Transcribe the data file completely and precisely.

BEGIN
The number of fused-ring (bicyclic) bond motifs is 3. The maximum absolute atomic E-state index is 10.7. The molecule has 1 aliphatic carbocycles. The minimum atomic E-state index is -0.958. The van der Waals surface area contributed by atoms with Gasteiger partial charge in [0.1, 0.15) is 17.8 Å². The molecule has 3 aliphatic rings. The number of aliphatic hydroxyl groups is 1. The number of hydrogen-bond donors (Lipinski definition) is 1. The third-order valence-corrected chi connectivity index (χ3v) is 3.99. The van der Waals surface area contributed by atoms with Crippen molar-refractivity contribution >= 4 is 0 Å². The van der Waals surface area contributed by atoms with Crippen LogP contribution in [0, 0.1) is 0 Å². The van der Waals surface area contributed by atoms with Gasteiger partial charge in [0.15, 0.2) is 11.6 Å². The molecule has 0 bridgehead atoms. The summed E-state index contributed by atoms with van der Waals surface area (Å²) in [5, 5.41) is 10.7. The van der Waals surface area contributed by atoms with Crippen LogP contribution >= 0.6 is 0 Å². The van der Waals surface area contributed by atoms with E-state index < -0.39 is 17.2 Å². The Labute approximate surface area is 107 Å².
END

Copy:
The number of fused-ring (bicyclic) bond motifs is 3. The maximum absolute atomic E-state index is 10.7. The molecule has 1 aliphatic carbocycles. The minimum atomic E-state index is -0.958. The van der Waals surface area contributed by atoms with Gasteiger partial charge in [0.1, 0.15) is 17.8 Å². The molecule has 3 aliphatic rings. The number of aliphatic hydroxyl groups is 1. The number of hydrogen-bond donors (Lipinski definition) is 1. The third-order valence-corrected chi connectivity index (χ3v) is 3.99. The van der Waals surface area contributed by atoms with Crippen molar-refractivity contribution >= 4 is 0 Å². The van der Waals surface area contributed by atoms with Crippen LogP contribution in [0, 0.1) is 0 Å². The van der Waals surface area contributed by atoms with Gasteiger partial charge in [0.15, 0.2) is 11.6 Å². The molecule has 0 bridgehead atoms. The summed E-state index contributed by atoms with van der Waals surface area (Å²) in [5, 5.41) is 10.7. The van der Waals surface area contributed by atoms with Crippen LogP contribution >= 0.6 is 0 Å². The van der Waals surface area contributed by atoms with E-state index < -0.39 is 17.2 Å². The Labute approximate surface area is 107 Å².